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No-man’s land attests to Japan’s nuclear nightmare

2011/12/27 17:01:00
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Leo Hoshi, a Japanese animal rights activist, walks along the Fukushima coast just half a kilometer (550 yards) away from the power plant over the hill ahead of him in this June 5, 2011, file photo. Despite stiff penalties for illegally entering the zone, some animal rescuers defied restrictions as they sought to aid pets and farm animals that had been left behind.

Leo Hoshi, a Japanese animal rights activist, walks along the Fukushima coast just half a kilometer (550 yards) away from the power plant over the hill ahead of him in this June 5, 2011, file photo. Despite stiff penalties for illegally entering the zone, some animal rescuers defied restrictions as they sought to aid pets and farm animals that had been left behind.

David Guttenfelder/AP
DAVID GUTTENFELDER Associated Press

IWAKI, JAPAN — Fukushima was just emerging from the snows of winter when the disaster hit — a 9.0-magnitude earthquake, the strongest in Japan’s recorded history, followed by a tsunami.

The wall of water destroyed much of the northeastern coast on March 11. In the northeast region of Fukushima, a different disaster was brewing: Three reactors at the Fukushima Dai-ichi nuclear plant were melting down, irreparably damaged by the super tremor.

Now, as the snows are beginning to fall again, the government has announced the plant has attained a level of stability it is calling a “cold shutdown.” As many as 3,000 workers — plumbers, engineers, technicians — stream into the facility each day.

More: First look at crippled Japan nuke plant

The tsunami’s destruction is still visible. Mangled trucks, flipped over by the wave, sit alongside the roads inside the complex, piles of rubble stand where the walls of the reactor structures crumbled and large pools of water still cover parts of the campus.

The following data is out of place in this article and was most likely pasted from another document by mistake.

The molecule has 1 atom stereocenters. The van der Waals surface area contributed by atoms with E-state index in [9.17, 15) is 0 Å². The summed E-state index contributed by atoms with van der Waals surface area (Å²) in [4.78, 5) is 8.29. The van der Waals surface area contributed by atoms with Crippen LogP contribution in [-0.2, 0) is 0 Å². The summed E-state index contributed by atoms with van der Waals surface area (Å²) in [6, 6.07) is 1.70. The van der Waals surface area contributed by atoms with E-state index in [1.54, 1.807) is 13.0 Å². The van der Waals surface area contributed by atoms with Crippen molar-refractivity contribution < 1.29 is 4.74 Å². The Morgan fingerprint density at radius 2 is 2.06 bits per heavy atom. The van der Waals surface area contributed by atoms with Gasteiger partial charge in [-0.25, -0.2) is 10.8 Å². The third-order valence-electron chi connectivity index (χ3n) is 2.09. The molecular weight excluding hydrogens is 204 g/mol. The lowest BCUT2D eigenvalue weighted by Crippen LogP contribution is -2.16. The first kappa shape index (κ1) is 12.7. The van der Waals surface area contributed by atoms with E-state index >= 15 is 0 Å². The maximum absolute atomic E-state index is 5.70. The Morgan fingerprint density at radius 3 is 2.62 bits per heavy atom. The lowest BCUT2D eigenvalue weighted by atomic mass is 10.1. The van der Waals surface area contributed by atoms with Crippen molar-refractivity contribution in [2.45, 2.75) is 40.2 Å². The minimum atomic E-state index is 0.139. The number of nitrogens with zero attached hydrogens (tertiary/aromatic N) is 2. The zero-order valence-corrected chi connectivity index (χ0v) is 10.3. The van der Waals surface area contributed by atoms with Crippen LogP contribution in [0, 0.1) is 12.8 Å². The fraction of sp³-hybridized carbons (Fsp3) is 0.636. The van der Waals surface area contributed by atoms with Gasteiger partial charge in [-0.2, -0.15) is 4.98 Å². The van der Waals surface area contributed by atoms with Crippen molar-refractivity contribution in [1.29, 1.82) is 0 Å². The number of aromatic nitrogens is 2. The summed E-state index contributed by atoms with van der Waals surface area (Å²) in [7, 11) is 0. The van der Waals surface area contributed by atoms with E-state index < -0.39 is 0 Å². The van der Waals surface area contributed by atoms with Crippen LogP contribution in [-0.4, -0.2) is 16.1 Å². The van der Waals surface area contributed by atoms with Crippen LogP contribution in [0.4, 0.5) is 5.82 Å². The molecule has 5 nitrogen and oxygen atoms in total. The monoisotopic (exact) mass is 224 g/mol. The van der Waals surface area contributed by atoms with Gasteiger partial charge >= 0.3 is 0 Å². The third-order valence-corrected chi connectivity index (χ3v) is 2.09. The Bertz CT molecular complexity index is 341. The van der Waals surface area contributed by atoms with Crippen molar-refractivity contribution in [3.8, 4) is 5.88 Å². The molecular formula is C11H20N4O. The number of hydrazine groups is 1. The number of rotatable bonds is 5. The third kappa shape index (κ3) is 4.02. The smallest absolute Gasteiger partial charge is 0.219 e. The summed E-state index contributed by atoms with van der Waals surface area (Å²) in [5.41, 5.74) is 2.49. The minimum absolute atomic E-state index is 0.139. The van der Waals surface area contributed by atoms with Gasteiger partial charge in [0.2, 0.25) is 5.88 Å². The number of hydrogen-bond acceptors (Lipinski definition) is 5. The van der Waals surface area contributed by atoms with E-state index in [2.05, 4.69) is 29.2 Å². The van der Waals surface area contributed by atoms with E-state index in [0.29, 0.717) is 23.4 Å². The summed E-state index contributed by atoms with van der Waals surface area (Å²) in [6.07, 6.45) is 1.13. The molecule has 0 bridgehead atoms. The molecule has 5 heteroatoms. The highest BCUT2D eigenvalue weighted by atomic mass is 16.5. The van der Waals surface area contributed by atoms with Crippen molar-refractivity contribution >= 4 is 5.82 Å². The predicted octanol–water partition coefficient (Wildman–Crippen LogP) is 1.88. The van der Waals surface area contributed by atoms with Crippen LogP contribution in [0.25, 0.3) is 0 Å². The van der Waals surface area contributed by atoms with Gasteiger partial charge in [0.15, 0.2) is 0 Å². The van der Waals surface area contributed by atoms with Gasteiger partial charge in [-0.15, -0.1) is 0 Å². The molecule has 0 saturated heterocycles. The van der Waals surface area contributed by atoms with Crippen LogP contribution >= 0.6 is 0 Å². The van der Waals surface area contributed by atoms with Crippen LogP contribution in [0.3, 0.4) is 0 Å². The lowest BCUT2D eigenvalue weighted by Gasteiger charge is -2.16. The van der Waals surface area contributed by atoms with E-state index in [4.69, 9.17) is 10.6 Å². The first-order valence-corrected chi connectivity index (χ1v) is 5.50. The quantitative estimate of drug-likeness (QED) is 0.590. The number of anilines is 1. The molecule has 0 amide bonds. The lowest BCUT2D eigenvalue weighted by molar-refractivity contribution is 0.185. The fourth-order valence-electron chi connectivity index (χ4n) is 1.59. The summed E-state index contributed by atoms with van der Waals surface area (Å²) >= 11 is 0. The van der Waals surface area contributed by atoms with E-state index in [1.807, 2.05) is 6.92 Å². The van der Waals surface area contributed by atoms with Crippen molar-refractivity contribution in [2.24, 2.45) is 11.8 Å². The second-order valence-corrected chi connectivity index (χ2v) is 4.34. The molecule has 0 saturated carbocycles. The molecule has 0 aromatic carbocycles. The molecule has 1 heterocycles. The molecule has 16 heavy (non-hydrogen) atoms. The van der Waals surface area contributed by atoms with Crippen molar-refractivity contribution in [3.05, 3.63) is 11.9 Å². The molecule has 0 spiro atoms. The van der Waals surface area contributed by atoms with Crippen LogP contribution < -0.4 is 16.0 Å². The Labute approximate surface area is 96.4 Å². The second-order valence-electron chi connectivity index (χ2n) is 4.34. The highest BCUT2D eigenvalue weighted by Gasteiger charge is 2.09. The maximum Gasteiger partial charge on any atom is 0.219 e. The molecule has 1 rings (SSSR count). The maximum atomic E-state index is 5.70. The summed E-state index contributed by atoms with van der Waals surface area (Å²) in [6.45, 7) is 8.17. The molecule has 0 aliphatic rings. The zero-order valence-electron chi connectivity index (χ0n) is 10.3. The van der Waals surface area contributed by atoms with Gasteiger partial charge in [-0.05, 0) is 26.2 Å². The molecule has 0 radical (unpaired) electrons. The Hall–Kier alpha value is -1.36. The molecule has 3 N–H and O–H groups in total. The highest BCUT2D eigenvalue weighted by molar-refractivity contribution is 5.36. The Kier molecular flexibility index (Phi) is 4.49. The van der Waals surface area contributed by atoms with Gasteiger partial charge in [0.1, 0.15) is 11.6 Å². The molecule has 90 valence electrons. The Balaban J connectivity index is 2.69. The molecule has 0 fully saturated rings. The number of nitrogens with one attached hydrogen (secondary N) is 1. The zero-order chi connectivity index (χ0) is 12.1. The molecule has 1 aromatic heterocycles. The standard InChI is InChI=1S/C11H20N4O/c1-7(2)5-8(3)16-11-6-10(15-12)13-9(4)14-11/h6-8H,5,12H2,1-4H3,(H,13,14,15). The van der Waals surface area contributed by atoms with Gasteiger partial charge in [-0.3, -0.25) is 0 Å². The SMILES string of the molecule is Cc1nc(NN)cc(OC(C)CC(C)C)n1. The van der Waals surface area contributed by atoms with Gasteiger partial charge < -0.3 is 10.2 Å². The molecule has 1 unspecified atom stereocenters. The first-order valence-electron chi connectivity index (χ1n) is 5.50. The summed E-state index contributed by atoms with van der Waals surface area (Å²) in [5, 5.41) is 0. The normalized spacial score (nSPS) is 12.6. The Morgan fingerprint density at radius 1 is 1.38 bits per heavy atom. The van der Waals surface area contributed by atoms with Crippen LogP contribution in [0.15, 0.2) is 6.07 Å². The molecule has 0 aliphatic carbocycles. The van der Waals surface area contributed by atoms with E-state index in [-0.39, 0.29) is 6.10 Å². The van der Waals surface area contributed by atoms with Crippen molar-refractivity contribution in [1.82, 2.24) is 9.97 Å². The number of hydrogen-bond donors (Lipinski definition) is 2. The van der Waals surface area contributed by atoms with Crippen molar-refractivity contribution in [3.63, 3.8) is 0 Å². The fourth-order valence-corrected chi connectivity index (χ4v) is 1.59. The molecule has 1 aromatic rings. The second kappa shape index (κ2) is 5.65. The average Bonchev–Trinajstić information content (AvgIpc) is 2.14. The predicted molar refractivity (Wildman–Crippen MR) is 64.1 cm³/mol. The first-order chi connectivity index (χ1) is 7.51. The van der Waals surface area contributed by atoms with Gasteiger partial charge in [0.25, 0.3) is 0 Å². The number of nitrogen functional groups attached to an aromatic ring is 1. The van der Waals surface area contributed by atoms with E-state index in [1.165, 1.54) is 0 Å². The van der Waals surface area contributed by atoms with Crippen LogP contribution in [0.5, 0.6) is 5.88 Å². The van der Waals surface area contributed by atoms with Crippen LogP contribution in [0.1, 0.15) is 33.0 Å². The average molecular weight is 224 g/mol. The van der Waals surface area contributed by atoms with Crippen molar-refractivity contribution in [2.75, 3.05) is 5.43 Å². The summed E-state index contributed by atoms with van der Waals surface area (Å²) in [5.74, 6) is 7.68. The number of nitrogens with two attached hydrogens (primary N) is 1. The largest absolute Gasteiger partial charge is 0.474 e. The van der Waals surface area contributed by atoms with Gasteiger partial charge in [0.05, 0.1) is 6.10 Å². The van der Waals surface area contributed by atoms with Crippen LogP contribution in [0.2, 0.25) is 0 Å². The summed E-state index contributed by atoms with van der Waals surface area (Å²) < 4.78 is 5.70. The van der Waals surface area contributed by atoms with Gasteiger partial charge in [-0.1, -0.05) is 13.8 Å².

In the ghost towns around Fukushima Dai-ichi, vines have overtaken streets, feral cows and owner-less dogs roam the fields. Dead chickens rot in their coops.

The tens of thousands of people who once lived around the plant have fled. They are now huddling in gymnasiums, elementary school classrooms, bunking with friends, sometimes just sleeping in their cars, moving from place to place as they search for alternatives.

For those who lived on the perimeter of the Fukushima Dai-ichi nuclear plant, fliers used to come in the mail every so often explaining that someday this might happen. Most recipients saw them as junk mail, and threw them away without a second glance. For those who did read them, the fliers were always worded to be reassuring — suggesting that although a catastrophic nuclear accident was extremely unlikely, it could require evacuating the area.

Never was it even hinted that the evacuation could last years, or decades.

At most of the shelters, food is doled out military-style, at set times. Personal space is extremely limited, often just big enough to fit a futon and the collective snoring at night makes sleep fitful, at best. Baths are public, cramped, dark.

The total amount of radiation released from the plant is still unknown, and the impact of chronic low-dose radiation exposures in and around Fukushima is a matter of scientific debate.

Recent studies also suggest Japan continues to significantly underestimate the scale of the disaster — which could have health and safety implications far into the future.

According to a study led by Andreas Stohl the Norwegian Institute for Air Research, twice as much radioactive cesium-137 — a cancer-causing agent — was pumped into the atmosphere than Japan had announced, reaching 40 percent of the total from Chernobyl. The French Institute for Radiological Protection and Nuclear Safety found 30 times more cesium-137 was released into the Pacific than the plant’s owner has acknowledged.

Under a detailed roadmap, plant operator Tokyo Electric Power Co. will remove the melted nuclear fuel, most of which is believed to have fallen to the bottom of the core or even down to the bottom of the larger, beaker-shaped containment vessel, a process that is expected to begin in 10 years.

All told, decommissioning the plant will likely take 40 years.

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